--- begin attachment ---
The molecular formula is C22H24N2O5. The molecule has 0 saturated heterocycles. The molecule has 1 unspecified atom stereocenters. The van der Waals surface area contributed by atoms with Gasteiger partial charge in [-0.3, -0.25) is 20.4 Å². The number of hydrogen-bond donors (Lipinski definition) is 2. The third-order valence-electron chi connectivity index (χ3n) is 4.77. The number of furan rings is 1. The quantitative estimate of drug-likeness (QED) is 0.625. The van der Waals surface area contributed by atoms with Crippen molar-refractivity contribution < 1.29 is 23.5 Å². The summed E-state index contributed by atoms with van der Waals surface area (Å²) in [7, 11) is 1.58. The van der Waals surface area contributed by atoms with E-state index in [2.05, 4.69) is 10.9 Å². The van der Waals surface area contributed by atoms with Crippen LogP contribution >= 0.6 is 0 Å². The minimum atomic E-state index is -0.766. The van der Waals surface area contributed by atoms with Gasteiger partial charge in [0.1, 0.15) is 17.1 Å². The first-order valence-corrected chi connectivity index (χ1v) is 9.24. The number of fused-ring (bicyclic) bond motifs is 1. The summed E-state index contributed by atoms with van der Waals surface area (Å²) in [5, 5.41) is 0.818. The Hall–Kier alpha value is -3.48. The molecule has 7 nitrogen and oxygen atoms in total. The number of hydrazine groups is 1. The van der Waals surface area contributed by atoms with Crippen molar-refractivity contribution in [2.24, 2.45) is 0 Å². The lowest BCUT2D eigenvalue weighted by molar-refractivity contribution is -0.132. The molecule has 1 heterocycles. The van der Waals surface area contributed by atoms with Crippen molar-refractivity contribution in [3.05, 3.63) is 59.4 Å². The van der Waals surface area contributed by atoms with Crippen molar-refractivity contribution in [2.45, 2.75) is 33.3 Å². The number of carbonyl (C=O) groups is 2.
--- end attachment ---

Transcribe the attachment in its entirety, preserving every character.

The molecular formula is C22H24N2O5. The molecule has 0 saturated heterocycles. The molecule has 1 unspecified atom stereocenters. The van der Waals surface area contributed by atoms with Gasteiger partial charge in [-0.3, -0.25) is 20.4 Å². The number of hydrogen-bond donors (Lipinski definition) is 2. The third-order valence-electron chi connectivity index (χ3n) is 4.77. The number of furan rings is 1. The quantitative estimate of drug-likeness (QED) is 0.625. The van der Waals surface area contributed by atoms with Crippen molar-refractivity contribution < 1.29 is 23.5 Å². The summed E-state index contributed by atoms with van der Waals surface area (Å²) in [7, 11) is 1.58. The van der Waals surface area contributed by atoms with E-state index in [2.05, 4.69) is 10.9 Å². The van der Waals surface area contributed by atoms with Crippen LogP contribution >= 0.6 is 0 Å². The minimum atomic E-state index is -0.766. The van der Waals surface area contributed by atoms with Gasteiger partial charge in [0.1, 0.15) is 17.1 Å². The first-order valence-corrected chi connectivity index (χ1v) is 9.24. The number of fused-ring (bicyclic) bond motifs is 1. The summed E-state index contributed by atoms with van der Waals surface area (Å²) in [5, 5.41) is 0.818. The Hall–Kier alpha value is -3.48. The molecule has 7 nitrogen and oxygen atoms in total. The number of hydrazine groups is 1. The van der Waals surface area contributed by atoms with Crippen molar-refractivity contribution in [2.24, 2.45) is 0 Å². The lowest BCUT2D eigenvalue weighted by molar-refractivity contribution is -0.132. The molecule has 1 heterocycles. The van der Waals surface area contributed by atoms with Crippen molar-refractivity contribution in [3.05, 3.63) is 59.4 Å². The van der Waals surface area contributed by atoms with Crippen molar-refractivity contribution in [2.45, 2.75) is 33.3 Å². The number of carbonyl (C=O) groups is 2.